Magic – Harry Potter and the Deathly Hallows, Part 2

Finally, the encouragement to write again. Interesting that a film that was considered to be the end of a saga became the kick start for me to write about films once more. The mojo has been drained for a while, I have to admit, but as I watched the latest installment of the Harry Potter films, I realize that this is a film I cannot let pass without me noting down my impressions and sharing it with the world.

Sharing. That is the one key thing that has come out from the film experience.


‘Harry Potter and The Deathly Hallows: Part 2’ finishes the adventures of Harry (Daniel Radcliffe), Hermione (Emma Watson) and Ron (Rupert Grint) at Hogwarts. Well, given that the school they called home for years would eventually be turned to rubble, they don’t really have much of a choice, at least for now. Voldemort (Ralph Fiennes), all powerful and ready to launch his final assault on Hogwarts, gathers his army and prepares them for battle as he himself prepares to kill the boy who lived.


As their teachers, friends and family mustered their might to defend Hogwarts (Professor McGonagall [Maggie Smith] after performing a particularly impressive spell: “I’ve always wanted to try that spell!”), Harry, Hermione and Ron figured out that the Horcruxes must be destroyed for Voldemort to die. Of course, Voldemort is not exactly the dullest tool in the box, and it all leads to a fantastic climax not just for the film, but also for the series as a whole.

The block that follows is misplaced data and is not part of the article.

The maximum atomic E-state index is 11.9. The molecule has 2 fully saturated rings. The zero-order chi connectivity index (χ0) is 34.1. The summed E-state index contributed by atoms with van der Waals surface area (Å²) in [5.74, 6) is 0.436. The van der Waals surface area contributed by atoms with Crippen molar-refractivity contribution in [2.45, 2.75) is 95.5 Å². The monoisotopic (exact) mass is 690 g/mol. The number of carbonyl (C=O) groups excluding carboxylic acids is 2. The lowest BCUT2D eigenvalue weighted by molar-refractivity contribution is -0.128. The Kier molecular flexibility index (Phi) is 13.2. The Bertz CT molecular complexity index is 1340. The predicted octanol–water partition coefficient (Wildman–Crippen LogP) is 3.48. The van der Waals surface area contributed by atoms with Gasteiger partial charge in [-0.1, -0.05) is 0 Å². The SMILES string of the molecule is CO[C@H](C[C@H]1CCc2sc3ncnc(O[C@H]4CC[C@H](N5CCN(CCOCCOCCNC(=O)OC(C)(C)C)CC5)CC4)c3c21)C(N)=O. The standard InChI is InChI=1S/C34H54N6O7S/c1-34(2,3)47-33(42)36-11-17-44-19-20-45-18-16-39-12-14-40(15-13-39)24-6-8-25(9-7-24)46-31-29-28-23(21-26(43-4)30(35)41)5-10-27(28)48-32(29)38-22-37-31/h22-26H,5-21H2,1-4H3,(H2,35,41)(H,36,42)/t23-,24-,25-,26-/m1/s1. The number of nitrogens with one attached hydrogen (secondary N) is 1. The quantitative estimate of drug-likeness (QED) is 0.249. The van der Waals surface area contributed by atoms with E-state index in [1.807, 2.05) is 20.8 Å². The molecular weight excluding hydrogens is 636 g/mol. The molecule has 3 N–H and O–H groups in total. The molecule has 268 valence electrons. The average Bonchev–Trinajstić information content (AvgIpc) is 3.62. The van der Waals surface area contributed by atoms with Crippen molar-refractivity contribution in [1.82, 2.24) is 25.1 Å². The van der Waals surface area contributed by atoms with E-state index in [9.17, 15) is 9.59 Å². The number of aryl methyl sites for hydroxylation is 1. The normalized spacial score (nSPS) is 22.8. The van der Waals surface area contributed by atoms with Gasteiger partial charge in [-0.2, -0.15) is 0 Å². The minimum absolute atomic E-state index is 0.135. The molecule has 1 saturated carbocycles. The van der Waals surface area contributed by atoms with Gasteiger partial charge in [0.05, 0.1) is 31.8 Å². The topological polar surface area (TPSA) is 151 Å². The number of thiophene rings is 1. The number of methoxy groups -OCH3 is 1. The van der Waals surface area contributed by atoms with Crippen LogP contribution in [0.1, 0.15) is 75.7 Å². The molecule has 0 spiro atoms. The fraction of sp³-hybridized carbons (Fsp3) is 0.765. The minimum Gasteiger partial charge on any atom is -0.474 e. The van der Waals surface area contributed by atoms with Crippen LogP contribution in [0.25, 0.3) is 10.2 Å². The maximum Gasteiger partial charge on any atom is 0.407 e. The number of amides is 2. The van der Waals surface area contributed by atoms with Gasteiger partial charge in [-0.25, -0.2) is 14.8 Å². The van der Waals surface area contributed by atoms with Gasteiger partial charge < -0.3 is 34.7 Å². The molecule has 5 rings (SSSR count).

Some series disappoint. For example, if it is true that the latest ‘Transformers’ film would remain the final part of the trilogy, then it would be a poor way to bow out for what have been a very good realization of a dream. Whatever we may say about Michael Bay, I am not and never has been against his choice as the director of the series thus far. However, the ending, the final shot of the film, did not inspire a sense of closure and satisfaction that the series deserved.

Merlin's plan to hide Excalibur in Hogwarts didn't work out.

‘Harry Potter’, on the other hand, was none of the above. I find myself being emotionally tossed left, right and centre as the camera zoomed in and out, weaved to and fro in the final battles of the film. Note the ‘s’ at the end of the word battles, for we don’t have one, but a few. Far from this being a film of pure action, as some may have predicted given the relative drama of the first part (at the time, I wrote that it was “to get all the slow bits out of the way before the wham, bam, thank you m’am action of the final part”). There was the action, but it was not without meaning and emotions.

It may be the end of the saga, but it is not the end of relationships or friendships. The fans of the series may already know, but many of the characters continue to live rather fulfilling lives. There is certain progression in the story of Ron and Hermione, and the same goes for Harry as well. It is not necessarily limited to the major characters, mind you; the transformation of Neville Longbottom (Matthew Lewis) from both the start of the series and of the last film is finally complete in this chapter, and what a noble and heroic character he becomes! This is one of the reasons why, on a general basis, I have enjoyed all of the Potter films.

"Since it's going to end, there's something I've been meaning to say, Tom..."